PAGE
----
ST. PAUL, Minn., Sept. 8 - There was a whole lot of sipping going on at the University of Minnesota's St. Paul campus. Also sniffing, swirling, slurping, spitting and scribbling. But not much swallowing.
The occasion was the third annual International Cold Climate Wine Competition, an oenophilic showdown sponsored by the university and the Minnesota Grape Growers Association. It brought together 21 judges, 800 wineglasses and more than 250 bottles of wine made from grapes hardy enough to survive an Upper Midwest winter. More than 50 commercial wineries from 12 states, including Minnesota, Wisconsin, Ohio, Wyoming, Michigan, Connecticut, Maine, Nebraska and the Dakotas, sent their best bottles.
The event is intended to elevate the standards of winemaking in the region and to help educate con-sumers that good wine actually can be made in climates far harsher than sunny Sonoma or the mild Mediterranean.
The judges -- wine writers, wine scientists, wine-makers, wine consultants, wine buyers, wine sellers, chefs and sommeliers -- sat at tables covered with wineglasses labeled with only a computer-generated identity number. The wine bottles were kept in a separate room, and volunteers shuttled back and forth bringing in fresh flights of glasses for tasting and hauling out all the spit-out wine headed for the drain.
"Our permit requires us not to have a lot of consumption," says Gordon Rouse, an
amateur winemaker from Arden Hills who runs the competition.
The judges swirled, sipped and swished before making pronouncements like:
"This one I get petroleum, like gas in the nose."
"Like a watered-down vodka."
Then, they filled out forms rating the wines on a 20-point scale for appearance, aroma, bouquet, taste, texture and finish. The best were given bronze, silver, gold and double gold medals. Only six wines got a double gold award this year. But there were also some bottom-of-the-barrel efforts.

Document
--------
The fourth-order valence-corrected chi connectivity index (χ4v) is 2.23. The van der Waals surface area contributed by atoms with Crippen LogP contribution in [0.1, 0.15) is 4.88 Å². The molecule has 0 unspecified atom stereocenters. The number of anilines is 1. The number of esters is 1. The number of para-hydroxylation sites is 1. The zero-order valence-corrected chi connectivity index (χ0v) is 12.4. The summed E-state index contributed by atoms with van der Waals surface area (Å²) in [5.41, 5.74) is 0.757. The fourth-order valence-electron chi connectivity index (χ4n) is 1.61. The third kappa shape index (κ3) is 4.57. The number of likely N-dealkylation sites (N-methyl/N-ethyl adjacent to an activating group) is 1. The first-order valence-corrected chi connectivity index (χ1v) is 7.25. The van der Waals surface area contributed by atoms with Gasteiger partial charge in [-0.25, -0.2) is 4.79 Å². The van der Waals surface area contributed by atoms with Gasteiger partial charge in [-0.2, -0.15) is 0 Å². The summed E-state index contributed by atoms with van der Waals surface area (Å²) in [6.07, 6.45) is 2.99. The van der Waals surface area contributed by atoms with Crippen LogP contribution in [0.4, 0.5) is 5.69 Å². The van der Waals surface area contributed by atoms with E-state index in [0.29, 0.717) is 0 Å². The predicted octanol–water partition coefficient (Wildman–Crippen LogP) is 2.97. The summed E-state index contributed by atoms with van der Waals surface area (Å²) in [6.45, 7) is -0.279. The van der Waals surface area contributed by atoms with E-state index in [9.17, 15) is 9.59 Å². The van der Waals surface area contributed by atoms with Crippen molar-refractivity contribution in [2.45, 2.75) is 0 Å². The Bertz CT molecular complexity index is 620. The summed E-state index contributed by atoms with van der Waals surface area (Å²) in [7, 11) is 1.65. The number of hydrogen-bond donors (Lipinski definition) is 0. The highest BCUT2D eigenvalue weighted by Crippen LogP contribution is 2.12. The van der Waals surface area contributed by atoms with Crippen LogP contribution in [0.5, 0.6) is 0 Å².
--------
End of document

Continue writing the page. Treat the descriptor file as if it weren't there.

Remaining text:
One judge, giving a wine a total of only two points, described it as simply "salad dressing."
"It gets fatiguing by the end of the day," says Nicholas Smith, a judge and a research winemaker at the University of Minnesota.
There was a lot to taste because there has been a big jump in snowbelt winemaking in recent years. There were only two commercial wineries in Minnesota in 1990, says Katie Cook, a University of Minnesota wine scientist. Now, there are about three dozen.
Part of the growth, Cook says, has been driven by farmers seeking to diversify their business beyond corn and soybeans. Also jumping into the Midwest winemaking game are professionals from other fields looking for a romantic-sounding second career.
The university has played a role in making it possible to make wine here, collaborating with the late Elmer Swenson, a Wisconsin dairy farmer who spent 60 years pioneering grape-growing efforts in the Upper Midwest. The university has developed four cold- hardy wine grape varieties, including the veteran grower-friendly Frontenac, released in 1996, and the newcomer Marquette, introduced in 2006.
University officials think the Marquette, described by some as the "great red hope," may be to cold-region wines what the Honeycrisp is to apples.
"It's kind of the up-and-coming big thing," Cook said.
AND THE WINNERS ARE ...
Top winners in the International Cold Climate Wine Competition:
Minnesota Governor's Cup for top Minnesota wine: 2010 Frontenac Rose, Indian Island Winery, Janesville, Minn.
Best white wine: 2010 La Crescent Late Harvest, Lincoln Peak Vineyard, New Haven, Vt.
Best red wine: 2010 Marquette, Shelburne Vineyard, Shelburne, Vt.
Best specialty/fortified wine: Non-vintage Stereo blend, Illinois Sparkling Co., Peru, Ill.
Minnesota double gold medals: Frontenac Gris, Parley Lake Winery, Waconia; and Frontenac, Warehouse Winery, St. Louis Park.